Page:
Five Guiding Principles To Help You Close A Deal (Even During A Global Pandemic)
Choosing the right partner is the most important aspect of closing a large deal, whether it's a partnership, investment or acquisition.
Over the last five years, my entrepreneurial journey has been a rollercoaster ride. And I wouldn’t have been able to do it alone, without the support of family, friends, colleagues and of course, budding entrepreneurs, who advised and guided me endlessly throughout my ups and downs. As such, I am a firm believer of sharing one’s experiences- not only to help others avoid making the same mistakes that I did, which is part of the growth process, but to save them time and money, both of which are scarce resources in the early journey of any entrepreneur.
I have always dedicated time to make myself accessible to young entrepreneurs who are starting out on their exciting adventures, and could do with an old man’s advice- although, okay, I’m not that old! But this is the first time that I actually put pen to paper and share my thoughts to potentially guide and inspire others. So, I would like to share with you a recent experience of mine and the team at Mr Usta in closing the largest partnership in our five-year history- a deal with the Majid Al Futtaim Group (MAF), a company that hopefully needs no introduction.
Spoiler alert: this is about a new business relationship and partnership. Apologies beforehand if it comes across as a love story, it’s hard not to draw connections with personal relationships- the principles are one and the same, at least most of them. So, if you are currently going through a break-up of sorts, don’t continue reading. Just kidding. Read on, and maybe you’ll be able to apply these principles in your quest for a new relationship, business, or otherwise.
Early on in 2019, we started flirting with the idea of a partnership with MAF, one that would give us the boost we needed. After several rounds of meetings with key stakeholders, we quickly realized that there were many synergies between the two companies, and in many ways, we seem to have complemented each other. In all our meetings with MAF, we saw genuine interest in the partnership and their desire to go over and beyond for their customers- a value that is at the core of Mr Usta. Indeed, MAF’s objective continues to be centered around offering a full 360-degree-solution to their customers, and making sure that they have as great an after-sales experience as they do in purchasing the product through a MAF company.
Long story short, we went from meetings with teams at a group level, to presentations, to meetings with business unit teams, to trial periods, to due diligence, to legal discussions, in a process that took over a year. We went into granular detail every step of the way, and by the end of it all, we were even more aligned. I will not lie to you though- the process was probably the most stressful period of my entrepreneurial journey. At times, I felt like interest was lost, the deal was going to fall through, and that what started off as a promising idea was just my imagination. I was tested for patience, determination, and my ability to continue to lead and motivate the team who heard me say MAF more times than Dunia- my wife’s name.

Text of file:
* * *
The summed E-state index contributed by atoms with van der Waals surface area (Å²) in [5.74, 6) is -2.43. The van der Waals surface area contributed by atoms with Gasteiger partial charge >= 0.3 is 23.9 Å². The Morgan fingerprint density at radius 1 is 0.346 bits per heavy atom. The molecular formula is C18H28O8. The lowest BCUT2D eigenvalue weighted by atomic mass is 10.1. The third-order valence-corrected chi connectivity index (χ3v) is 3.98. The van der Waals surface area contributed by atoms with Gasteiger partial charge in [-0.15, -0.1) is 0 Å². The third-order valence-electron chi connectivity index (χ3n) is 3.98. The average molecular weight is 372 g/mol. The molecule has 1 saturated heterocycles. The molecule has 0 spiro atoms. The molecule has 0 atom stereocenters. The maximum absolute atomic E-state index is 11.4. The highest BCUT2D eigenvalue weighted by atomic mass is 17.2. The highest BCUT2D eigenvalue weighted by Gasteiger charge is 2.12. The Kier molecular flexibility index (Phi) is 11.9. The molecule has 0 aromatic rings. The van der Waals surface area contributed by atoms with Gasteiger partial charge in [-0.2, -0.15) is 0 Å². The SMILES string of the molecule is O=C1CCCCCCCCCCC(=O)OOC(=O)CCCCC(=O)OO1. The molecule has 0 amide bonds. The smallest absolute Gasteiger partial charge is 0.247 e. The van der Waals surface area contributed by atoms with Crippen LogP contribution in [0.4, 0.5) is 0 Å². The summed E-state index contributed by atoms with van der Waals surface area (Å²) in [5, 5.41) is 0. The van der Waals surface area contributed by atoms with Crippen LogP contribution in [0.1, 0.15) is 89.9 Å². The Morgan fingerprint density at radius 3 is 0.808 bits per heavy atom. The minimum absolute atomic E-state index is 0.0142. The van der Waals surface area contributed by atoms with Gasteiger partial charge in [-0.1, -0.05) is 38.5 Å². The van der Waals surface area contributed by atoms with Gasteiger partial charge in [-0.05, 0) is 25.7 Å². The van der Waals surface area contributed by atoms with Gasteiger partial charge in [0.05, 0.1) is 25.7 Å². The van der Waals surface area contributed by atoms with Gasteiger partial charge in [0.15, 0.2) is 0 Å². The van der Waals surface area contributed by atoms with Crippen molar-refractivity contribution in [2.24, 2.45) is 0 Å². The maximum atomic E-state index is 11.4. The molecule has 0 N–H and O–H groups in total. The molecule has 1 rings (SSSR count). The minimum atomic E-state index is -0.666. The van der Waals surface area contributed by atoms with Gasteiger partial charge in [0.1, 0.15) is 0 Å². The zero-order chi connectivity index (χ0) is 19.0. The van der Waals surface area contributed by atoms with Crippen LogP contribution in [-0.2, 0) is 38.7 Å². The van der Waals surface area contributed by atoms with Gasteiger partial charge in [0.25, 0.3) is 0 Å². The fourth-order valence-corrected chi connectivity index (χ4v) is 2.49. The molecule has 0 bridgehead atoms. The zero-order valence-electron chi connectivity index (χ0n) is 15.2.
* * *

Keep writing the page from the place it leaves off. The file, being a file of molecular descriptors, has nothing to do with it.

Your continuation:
I learned a great deal from this process, and I’d like to share with the community of entrepreneurs my five guiding principles to help anyone close a large deal, whether it’s a partnership, investment, or acquisition. Apply these principles, and you’ll hopefully come out on the other end with a positive result.
1. Choose the right partner Probably the most fundamental of all is making sure that the partner you choose is right for you, but that you’re also right for them. It’s always two-way. Always. In our early days, being eager and hungry to trial every partnership that came our way, we never said no, and from that, we learned that not all partnerships are created equal, and that not all partners will share the same objectives. So, it’s imperative to choose wisely, and then quickly to add value to their business, and them to yours, without having to spend to impress.
2. Identify an advocate on the other side There must be at least one person on the other side that believes and sees the potential in the partnership. Someone that will help passionately drive discussions internally, can easily explain the added value of your partnership, and can influence key stakeholders. Once you’ve identified that person, you’ll find the process moving much faster, and you’ll be faced with less hurdles along the way.
3. Do your homework, and stay organized Make sure your business model, legal, and HR structures are very clear to you and others. Educate yourself, and get your hands dirty with legal contracts and finance, because you will be grilled to make sure you’re on top of your game and understand your business inside out. Apply discipline, and file everything right from the start, so you don’t have a backlog of years to do it all. And, in large partnership deals like ours, be prepared for a high level of due diligence, which is a painstaking exercise that will test you on so many levels.
4. Be patient, and stay focused A time might come when you don’t hear back for a few days, possibly weeks, because the other party is just too engaged in their own business, or the main stakeholders are traveling, or a pandemic decides to spread. When that time comes, be patient, stay confident and focuses on the bigger picture. Never lose hope, before you have a definitive “no.”
5. Be efficient and responsive Be as responsive 100 days into the discussions as you were on day 1. Don’t play hard to get, and get into the psyche of mind games. When the ball is in your court, respond quickly, when it’s in their court, follow up, and keep following up until you have feedback or clarity on next steps. Don’t be afraid to chase.